The DOI in October 2012 finalized its Programmatic Environmental Impact Statement (PEIS), establishing an initial set of 17 solar energy zones totaling about 285,000 acres of public lands that would serve as priority areas for commercial-scale solar development. It essentially provides a blueprint for utility-scale solar energy permitting for solar power projects on public lands in six western states: Arizona, California, Colorado, Nevada, New Mexico, and Utah.Shockingly, I find myself in general agreement with the NGOs. At this point, we don't need massive solar energy plants in the western wilderness. We can do fine extracting coal and natural gas from a much smaller area.Give solar energy a few more years to see if it can become efficient enough to substantially reduce the environmental foot print.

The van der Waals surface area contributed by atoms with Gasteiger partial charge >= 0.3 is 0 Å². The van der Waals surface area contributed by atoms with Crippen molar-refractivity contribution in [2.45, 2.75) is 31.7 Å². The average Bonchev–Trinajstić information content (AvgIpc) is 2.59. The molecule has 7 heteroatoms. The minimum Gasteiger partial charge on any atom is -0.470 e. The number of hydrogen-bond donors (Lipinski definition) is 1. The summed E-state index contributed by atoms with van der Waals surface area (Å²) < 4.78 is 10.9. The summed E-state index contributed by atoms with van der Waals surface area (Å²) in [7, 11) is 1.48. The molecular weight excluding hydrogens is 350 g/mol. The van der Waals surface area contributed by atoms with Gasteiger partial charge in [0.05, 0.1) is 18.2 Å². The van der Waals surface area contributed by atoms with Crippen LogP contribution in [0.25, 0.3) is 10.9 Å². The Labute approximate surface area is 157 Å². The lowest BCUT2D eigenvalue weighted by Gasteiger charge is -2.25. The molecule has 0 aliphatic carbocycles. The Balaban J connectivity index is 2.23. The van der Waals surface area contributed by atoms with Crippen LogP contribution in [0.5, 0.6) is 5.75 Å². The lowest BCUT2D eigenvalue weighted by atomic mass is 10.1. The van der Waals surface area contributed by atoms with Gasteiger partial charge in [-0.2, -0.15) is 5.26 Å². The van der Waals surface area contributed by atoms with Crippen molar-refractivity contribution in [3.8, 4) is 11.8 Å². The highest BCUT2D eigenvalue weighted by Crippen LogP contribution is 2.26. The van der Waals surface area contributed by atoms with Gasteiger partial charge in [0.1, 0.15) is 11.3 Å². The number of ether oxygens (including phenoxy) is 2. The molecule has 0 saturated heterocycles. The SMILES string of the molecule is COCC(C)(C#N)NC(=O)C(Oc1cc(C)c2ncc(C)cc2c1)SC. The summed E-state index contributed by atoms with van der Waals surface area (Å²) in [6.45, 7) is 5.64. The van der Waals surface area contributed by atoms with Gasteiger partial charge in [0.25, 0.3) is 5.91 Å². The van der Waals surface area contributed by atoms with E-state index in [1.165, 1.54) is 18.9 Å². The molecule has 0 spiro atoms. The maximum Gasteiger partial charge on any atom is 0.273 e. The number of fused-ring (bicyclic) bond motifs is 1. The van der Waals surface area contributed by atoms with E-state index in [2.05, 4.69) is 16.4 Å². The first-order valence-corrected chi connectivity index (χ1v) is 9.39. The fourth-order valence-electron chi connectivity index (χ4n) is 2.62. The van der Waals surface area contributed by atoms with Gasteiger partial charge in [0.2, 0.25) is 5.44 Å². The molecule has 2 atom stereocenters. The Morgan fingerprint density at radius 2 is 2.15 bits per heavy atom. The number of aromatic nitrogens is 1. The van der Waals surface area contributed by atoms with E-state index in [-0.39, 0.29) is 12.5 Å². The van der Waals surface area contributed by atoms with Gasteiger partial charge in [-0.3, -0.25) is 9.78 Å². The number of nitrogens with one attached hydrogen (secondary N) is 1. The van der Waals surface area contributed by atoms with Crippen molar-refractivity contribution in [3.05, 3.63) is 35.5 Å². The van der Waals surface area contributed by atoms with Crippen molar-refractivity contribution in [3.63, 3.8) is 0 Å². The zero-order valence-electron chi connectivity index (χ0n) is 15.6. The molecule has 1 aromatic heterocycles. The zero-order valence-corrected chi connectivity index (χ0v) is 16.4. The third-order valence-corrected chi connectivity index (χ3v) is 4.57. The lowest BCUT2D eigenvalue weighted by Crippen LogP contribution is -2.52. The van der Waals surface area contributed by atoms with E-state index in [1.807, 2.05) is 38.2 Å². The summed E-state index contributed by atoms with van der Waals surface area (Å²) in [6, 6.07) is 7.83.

According to the groups, as of mid-January, 11 solar projects had been approved on 41,350 acres of public land. The projects range from 516 to 7,025 acres, with the average power plant exceeding 3,700 acres. About 87 proposals are pending, meanwhile, covering a total of 670,599 acres of public land.
"Massive solar power plants will have irreversible, essentially permanent, impacts. The [Bureau of Land Management (BLM)] admits that ecological recovery after solar plants are decommissioned, if even possible, could take 3,000 years," the groups said.
“The Administration is opting to needlessly turn multiple-use public lands into permanent industrial zones.” said Janine Blaeloch of the Seattle-based Western Lands Project. “Solar development belongs on rooftops, parking lots, already-developed areas, and on degraded sites, not our public lands."
However, I don't believe the NGOs should be in the business of suing the government in an effort to change policy.